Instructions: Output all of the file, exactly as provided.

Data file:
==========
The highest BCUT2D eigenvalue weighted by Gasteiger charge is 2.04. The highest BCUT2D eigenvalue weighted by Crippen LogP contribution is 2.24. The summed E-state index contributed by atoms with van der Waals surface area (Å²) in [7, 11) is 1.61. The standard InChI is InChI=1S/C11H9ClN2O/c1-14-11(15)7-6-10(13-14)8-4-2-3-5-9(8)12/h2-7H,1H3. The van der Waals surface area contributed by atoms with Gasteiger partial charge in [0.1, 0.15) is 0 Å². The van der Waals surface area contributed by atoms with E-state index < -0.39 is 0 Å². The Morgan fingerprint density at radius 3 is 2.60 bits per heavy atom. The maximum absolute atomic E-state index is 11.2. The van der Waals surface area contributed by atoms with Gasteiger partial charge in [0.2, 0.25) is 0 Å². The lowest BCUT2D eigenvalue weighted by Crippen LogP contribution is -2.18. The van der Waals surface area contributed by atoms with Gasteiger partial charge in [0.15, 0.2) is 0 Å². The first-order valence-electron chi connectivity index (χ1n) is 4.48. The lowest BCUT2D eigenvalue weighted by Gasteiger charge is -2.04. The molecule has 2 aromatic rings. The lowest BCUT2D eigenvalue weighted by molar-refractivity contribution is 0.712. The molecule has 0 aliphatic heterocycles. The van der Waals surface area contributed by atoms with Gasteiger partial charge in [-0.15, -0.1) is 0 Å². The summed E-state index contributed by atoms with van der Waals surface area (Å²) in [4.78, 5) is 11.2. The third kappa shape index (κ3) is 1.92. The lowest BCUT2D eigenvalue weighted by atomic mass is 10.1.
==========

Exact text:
The highest BCUT2D eigenvalue weighted by Gasteiger charge is 2.04. The highest BCUT2D eigenvalue weighted by Crippen LogP contribution is 2.24. The summed E-state index contributed by atoms with van der Waals surface area (Å²) in [7, 11) is 1.61. The standard InChI is InChI=1S/C11H9ClN2O/c1-14-11(15)7-6-10(13-14)8-4-2-3-5-9(8)12/h2-7H,1H3. The van der Waals surface area contributed by atoms with Gasteiger partial charge in [0.1, 0.15) is 0 Å². The van der Waals surface area contributed by atoms with E-state index < -0.39 is 0 Å². The Morgan fingerprint density at radius 3 is 2.60 bits per heavy atom. The maximum absolute atomic E-state index is 11.2. The van der Waals surface area contributed by atoms with Gasteiger partial charge in [0.2, 0.25) is 0 Å². The lowest BCUT2D eigenvalue weighted by Crippen LogP contribution is -2.18. The van der Waals surface area contributed by atoms with Gasteiger partial charge in [0.15, 0.2) is 0 Å². The first-order valence-electron chi connectivity index (χ1n) is 4.48. The lowest BCUT2D eigenvalue weighted by Gasteiger charge is -2.04. The molecule has 2 aromatic rings. The lowest BCUT2D eigenvalue weighted by molar-refractivity contribution is 0.712. The molecule has 0 aliphatic heterocycles. The van der Waals surface area contributed by atoms with Gasteiger partial charge in [-0.15, -0.1) is 0 Å². The summed E-state index contributed by atoms with van der Waals surface area (Å²) in [4.78, 5) is 11.2. The third kappa shape index (κ3) is 1.92. The lowest BCUT2D eigenvalue weighted by atomic mass is 10.1.